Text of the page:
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The Beck Depression Inventory


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General Information
Measure Name: The Beck Depression Inventory
Measure Type: Scale
Construct: Depression
Primary Content Area: Mental Health
Secondary Content Area:
Brief Description: There are three versions of the BDI. The original 1961 instrument was revised in 1978, and revised again in 1996 to form the BDI-II (1). The modifications brought the instrument in line with DSM-IV diagnostic criteria and responded to other criticisms of the instrument. As with the 1978 revision, many of the 1996 changes related to the response categories, but changes were also made to four items. The revised version is available through the Psychological Corporation, but copyright forbids its reproduction here. However, copies can be found on hte Web, for example, by searching for a phrase such as "I do not feel sad." The BDI evaluates 21 symptoms of depression, 15 of which cover emotions, four cover behavioral changes, and six somatic symptoms. Each symptom is rated on a four-point intensity scale and scores are added together to give a total ranging from 0 to 63; higher scores represent more severe depression. Of the 21 items, 13 from an abbreviated version, as indicated by asterisks in the following list. The 21 items cover sadness,* pessimism,* past failure,* loss of pleasure,* guilty feelings, * punishment feelings, self-dislike,* self-criticism, suicicidal thoughts or wishes, * crying, agitation, loss of interest, *indecisiveness, worthlessness, *loss of energy, *changes in sleeping patterns, irritability,* changes in appetite, * difficulty concentrating, tiredness or fatigue, and loss of interest in sex (1, Table 1.1). The reading level of the revised version is tha tof a fifth-or sixth-grade student (4, p81). Most of the validation of the BDI was undertaken on the earlier versions of the scale, although some information has become available on the 1996 revision. The BDI was originally administered by a trained interviewer, while the patient read a copy (2, p562); it is more commonly self-administered now, taking five to ten minutes. Administration instructions are in the manual (1), and in the Appendix of Becks' book (5, pp336-337). If the respondent selects more than one statement in any group, the higher value is recorded; if his feelings lie between two alternatives, the one tha tis closer is scored. Computerized forms of the BDI are available (4, p80). Beck warns against rigid adherence to set cutting-points; these should be chosen according to the application. The following guidelines are commonly given: Scores of less than 10 indicate no or minimal depression, 10 to 18 indciate mild-to-moderate depression, 19 to 29 indicate moderate-to-severe depression, and scores of 30 or more indicate severe depression (4, p79). Moran and Lambert suggested that scores of 10 to 15 indicate mild, and 16 to 19 indicate moderate depression (7, p270). For pscyhiatric patients, a screening cutting-point of 12/13 is suitable, whereas 9/10 is appropriate in screening nonpsychiatric medical patients (6, p163). Furhter discussion of cutting-points for the earlier versions of the BDI was given by Kendall et al. (8). Scores on the BDI-II tend to be about three points higher than the BDI-I (1, p 25). For the BDI-II, scores of zero to 13 indicate minimal depression; 14 to 19 indicate mild depression; 20 to 28 moderate, and scores of 29 to 63 severe (1, p11). If a single cutting-point is required, 12/13 suggests dysphoria and 19/20 suggests dysphoria or depression (depending on the diagnostic criteria being used) (9, p85).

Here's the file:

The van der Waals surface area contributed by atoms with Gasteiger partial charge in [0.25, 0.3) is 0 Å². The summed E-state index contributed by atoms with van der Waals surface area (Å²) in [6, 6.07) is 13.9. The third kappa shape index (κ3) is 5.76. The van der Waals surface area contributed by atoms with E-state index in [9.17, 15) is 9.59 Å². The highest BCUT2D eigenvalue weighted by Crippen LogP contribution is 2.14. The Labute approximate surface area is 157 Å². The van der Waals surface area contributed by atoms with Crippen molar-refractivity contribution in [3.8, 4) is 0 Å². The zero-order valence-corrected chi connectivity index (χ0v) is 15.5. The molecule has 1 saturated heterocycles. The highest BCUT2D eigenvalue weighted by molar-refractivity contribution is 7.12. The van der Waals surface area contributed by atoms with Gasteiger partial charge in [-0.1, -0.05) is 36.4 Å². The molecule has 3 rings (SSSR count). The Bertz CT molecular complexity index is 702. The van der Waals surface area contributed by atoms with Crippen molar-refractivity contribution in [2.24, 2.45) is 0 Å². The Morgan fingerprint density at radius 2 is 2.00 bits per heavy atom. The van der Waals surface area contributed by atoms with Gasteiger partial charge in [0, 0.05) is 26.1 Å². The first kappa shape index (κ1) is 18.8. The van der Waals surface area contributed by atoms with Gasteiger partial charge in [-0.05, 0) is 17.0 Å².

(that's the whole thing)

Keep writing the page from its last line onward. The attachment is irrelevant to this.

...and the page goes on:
Target Population: Clinically depressed patients
Mode of Administration: Who Administered: Self-Administered, Researcher, Third-party (proxy)
How Administered: Web-based
Measure Characteristics
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(Last Updated: 5/18/2012 11:30:57 AM by Sana Naveed)

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